Train Talking is a phenomenon that can be witnessed on virtually any public transportation conveyance. It is the practice of people who wish to appear as though they are merely talking to another person, however they want (and intend) to be heard by the people around them.

For example, a woman who is proud of her son's achievement in school might speak to a friend on the subway in a voice that is louder than necessary as she describes the better-than-average score little Timmy received on his latest math test. The objective of this woman is to impress people who she doesn't know and who don't know her and could care less about Timmy's latest math score.

This example is likely the most common occurrence of Train Talking. It is generally used by people who wish to brag anonymously. However, it may also be used knowingly to reprimand an unknown individual for a transgression they may or may not be aware of committing. For example:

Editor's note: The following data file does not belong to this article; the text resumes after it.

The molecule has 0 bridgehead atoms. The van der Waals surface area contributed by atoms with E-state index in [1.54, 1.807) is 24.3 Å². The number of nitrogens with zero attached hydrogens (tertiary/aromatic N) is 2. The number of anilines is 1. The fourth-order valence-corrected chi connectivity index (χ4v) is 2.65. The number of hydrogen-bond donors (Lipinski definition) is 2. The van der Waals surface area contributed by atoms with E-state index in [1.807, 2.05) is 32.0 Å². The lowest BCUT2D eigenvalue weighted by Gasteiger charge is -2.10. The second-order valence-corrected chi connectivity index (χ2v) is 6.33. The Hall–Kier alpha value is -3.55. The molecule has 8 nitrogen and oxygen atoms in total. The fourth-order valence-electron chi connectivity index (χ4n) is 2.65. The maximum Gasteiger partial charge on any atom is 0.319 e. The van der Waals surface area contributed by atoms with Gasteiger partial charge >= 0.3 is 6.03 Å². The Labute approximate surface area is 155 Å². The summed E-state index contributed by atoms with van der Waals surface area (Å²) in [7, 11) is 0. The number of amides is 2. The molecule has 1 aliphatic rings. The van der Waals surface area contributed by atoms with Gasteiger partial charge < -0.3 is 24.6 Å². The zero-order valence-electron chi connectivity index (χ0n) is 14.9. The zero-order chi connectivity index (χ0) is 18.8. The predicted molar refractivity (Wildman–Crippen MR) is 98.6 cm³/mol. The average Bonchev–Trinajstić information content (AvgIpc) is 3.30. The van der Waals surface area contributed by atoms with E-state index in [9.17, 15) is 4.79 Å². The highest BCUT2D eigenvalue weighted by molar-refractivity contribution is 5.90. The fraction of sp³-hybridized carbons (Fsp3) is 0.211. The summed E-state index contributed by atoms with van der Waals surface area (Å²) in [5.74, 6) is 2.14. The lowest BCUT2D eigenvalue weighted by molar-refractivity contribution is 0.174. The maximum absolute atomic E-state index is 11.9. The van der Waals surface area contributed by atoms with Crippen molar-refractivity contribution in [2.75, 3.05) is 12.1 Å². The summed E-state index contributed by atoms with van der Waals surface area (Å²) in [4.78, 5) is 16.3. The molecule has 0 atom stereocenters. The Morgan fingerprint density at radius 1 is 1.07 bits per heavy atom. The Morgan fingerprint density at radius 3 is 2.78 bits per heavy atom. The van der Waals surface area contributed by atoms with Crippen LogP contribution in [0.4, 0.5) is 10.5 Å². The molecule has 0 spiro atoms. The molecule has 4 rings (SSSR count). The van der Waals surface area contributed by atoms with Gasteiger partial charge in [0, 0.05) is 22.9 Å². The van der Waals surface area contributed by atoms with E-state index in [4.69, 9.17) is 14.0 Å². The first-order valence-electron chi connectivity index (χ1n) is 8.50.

You're riding the local public transportation on a rainy day, sitting with a friend near the door of the vehicle. At the next stop someone gets on and shakes off their umbrella right in front of you, spotting the book you're reading and your pants with rainwater. So you turn to your friend and say in a voice loud enough to be over heard: "Remember that time someone shook their umbrella on me and I went crazy and beat them until their ears bled?", to which your quick witted friend replies "Oh ya. Don't do that again, man.". The umbrella-toting offender will realise the error of his/her ways and quickly move to another spot in the vehicle.

Train Talking can also be used to experiment on an unsuspecting populace. Stating a falsehood where unsuspecting victims may overhear it can result in amusing and informative results. We've all seen characters in a movie ask one another in a crowded elevator "So, did that rash clear up or are you still contagious?".

Train Talking is not limited to public transportation. It can be used in any situation where people speak louder than necessary with the intention of being heard by other people, however, wishing to appear as though they did not wish to be overheard, or care that they were overheard.


The term "Train Talking" was coined by the writer and other passengers while travelling on the public transit systems in and around the Toronto region.

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